“What ho, Pisanio!” — Echoes of Cymbeline in P. G. Wodehouse

P. G. Wodehouse

I can’t prove it, but I feel in my bones that echoes of Cymbeline can be found in P. G. Wodehouse. As I noted in an earlier post, Wodehouse’s stories are full of allusions and quotations from Shakespeare. What would make it unusual is that Wodehouse drew mostly from the best-known Shakespeare plays; I’m not aware of any other references in Wodehouse to Cymbeline

What struck me in Cymbeline, when we saw it performed a week ago at the Stratford Shakespeare Festival, were words that fell from the lips of Innogen when she realized (Act I, Scene 6) that Iachimo was a dirty-minded lecher who had been feeding her lies about her husband Posthumus to get her into bed. Innogen calls for Pisanio to show Iachimo the door: “What ho, Pisanio!”

In Wodehouse, of course, Bertie Wooster and his Drones Club friends often greet each other with a friendly “what ho,” as they do, for example, in the 1922 novel Right Ho, Jeeves.  Other Wodehouse characters too, as in Indiscretions of Archie, Chapter XVIII:

Archie was concerned. “Listen, old bean. Make an effort. You must remember that sausage episode? It was just outside St. Mihiel, about five in the evening. Your little lot were lying next to my little lot, and we happened to meet, and I said ‘What ho!’ and you said ‘Halloa!’ and I said ‘What ho! What ho!’ and you said ‘Have a bit of sausage?’ and I said ‘What ho! What ho! What HO!'”

Back to Cymbeline: a few seconds later, the angry Innogen assures Iachimo that her father the King surely won’t stand for a “saucy stranger” who has exposed his “beastly mind” to her as Iachimo has. “Beastly” is another Wodehouse trademark . Bertie Wooster and his pals use it as a all-purpose pejorative, but they are especially apt to apply it (much as Innogen does in Cymbeline) to romantic rivals, with the implication that the motives of those rivals are less than pure.

In chapter 11 of Right Ho, Jeeves, for instance, Tuppy Glossop, rants that if he ever catches up with the unknown “foul blister” who has alienated his girlfriend Angela’s affections, he plans to “to take him by his beastly neck, shake him till he froths, and pull him inside out and make him swallow himself.” Wodehouse used “beastly” six times in Right Ho, Jeeves alone.

It may be only my fancy that Wodehouse drew from Cymbeline, which after all isn’t the only Shakespeare play in which somebody says “what ho.”  Macbeth calls out “Who’s there?  what, ho!” shortly after he murders Duncan.  In Romeo and Juliet, another Wodehose favorite, several citizens of Verona use the phrase, including Capulet (“What, ho! What, nurse, I say!), Romeo (“What, ho! Apothecary!”), and the Prince of Verona, complaining of the brawling in the streets (“What, ho! you men, you beasts . . .”).  In a comment to the original version of this post, Stina pointed out that the use of “beastly” is not terribly uncommon in Shakespeare; it appears about 20 times in various plays. It appears to me, though, that only three times did Shakespeare put the word in a character’s mouth for the purpose of name-calling, the way Wodehouse usually did: in Lear (“you beastly knave”), in Henry IV Part 2 (“Thou, beastly feeder”), and in Cymbeline (“His beastly mind”).

Only in Cymbeline do the Wodehousean words “what ho” and “beastly” appear in close proximity.  Cymbeline isn’t notable for famous lines, but Innogen’s rebuke of Iachimo is a highlight of the play.  It’s easy to imagine not only that Innogen’s speech appealed to Wodehouse, but also that two of its “hottest” words and phrases stuck in his mind, tucked away for future use.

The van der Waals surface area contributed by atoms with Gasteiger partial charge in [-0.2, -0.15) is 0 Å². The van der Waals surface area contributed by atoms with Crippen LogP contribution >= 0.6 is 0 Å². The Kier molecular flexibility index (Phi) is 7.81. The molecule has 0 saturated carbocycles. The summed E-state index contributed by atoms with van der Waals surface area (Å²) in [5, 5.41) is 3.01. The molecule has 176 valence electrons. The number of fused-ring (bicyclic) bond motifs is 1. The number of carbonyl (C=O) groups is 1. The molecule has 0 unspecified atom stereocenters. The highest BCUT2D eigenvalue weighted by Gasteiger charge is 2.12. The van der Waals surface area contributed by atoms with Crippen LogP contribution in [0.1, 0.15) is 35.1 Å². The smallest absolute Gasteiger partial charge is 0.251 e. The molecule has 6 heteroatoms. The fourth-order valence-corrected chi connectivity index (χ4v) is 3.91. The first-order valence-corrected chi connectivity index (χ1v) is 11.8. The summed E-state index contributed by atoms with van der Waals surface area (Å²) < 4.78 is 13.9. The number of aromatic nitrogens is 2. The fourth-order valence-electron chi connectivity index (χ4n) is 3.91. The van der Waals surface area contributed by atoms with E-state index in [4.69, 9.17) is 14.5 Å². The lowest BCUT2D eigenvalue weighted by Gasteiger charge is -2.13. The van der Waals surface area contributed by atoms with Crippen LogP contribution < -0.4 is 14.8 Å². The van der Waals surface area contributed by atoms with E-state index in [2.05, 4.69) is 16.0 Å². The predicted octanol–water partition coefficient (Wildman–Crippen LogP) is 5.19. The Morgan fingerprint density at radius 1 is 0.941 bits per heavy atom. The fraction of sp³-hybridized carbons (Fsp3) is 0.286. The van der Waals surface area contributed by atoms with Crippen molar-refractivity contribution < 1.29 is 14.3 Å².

Away! I do condemn mine ears that have
So long attended thee. If thou wert honourable,
Thou wouldst have told this tale for virtue, not
For such an end thou seek’st, – as base as strange.
Thou wrong’st a gentleman, who is as far
From thy report as thou from honour, and
Solicit’st here a lady that disdains
Thee and the devil alike. What ho, Pisanio!
The king my father shall be made acquainted
Of thy assault: if he shall think it fit,
A saucy stranger in his court to mart
As in a Romish stew and to expound
His beastly mind to us, he hath a court
He little cares for and a daughter who
He not respects at all. What, ho, Pisanio!

Color-blind casting and other distractions at the Stratford Festival

Gareth Potter and Nikki M. James as Romeo and Juliet

Gareth Potter and Nikki M. James as Romeo and Juliet

(September 2008)  This year’s Romeo and Juliet at the Stratford Shakespeare Festival (Stratford, Ontario) has a racially mixed cast. Emsworth is fine with color-blind casting and wouldn’t ordinarily think it worth mentioning unless it’s botched. That’s what happened here. (Emsworth reviews this unsatisfactory show at this post.)

In this production, Juliet is played by Nikki M. James, a young black woman, while Romeo is played by Gareth Potter, a young white man. At first I thought that director Des McAnuff was casting the entire Montague clan as a white family and all of the Capulets as a black family, all in a patronizing attempt to make the feud between the Montagues and the Capulets “relevant”.

Selfishly, I welcomed the prospect of a Romeo and Juliet in which I would be able to tell the factions apart by the color of their skin, for the same reason I am grateful that football players wear uniforms. Emsworth isn’t good with faces, and visual cues help keep him track of large numbers of characters on stage.

But this was not to be. Juliet, it turned out, had a black mother and a white father. Romeo, on the other hand, had a white mother and (how’s that? was he adopted?) a black father.

Mr. and Mrs. Montague, played by Irene Poole and Roy Lewis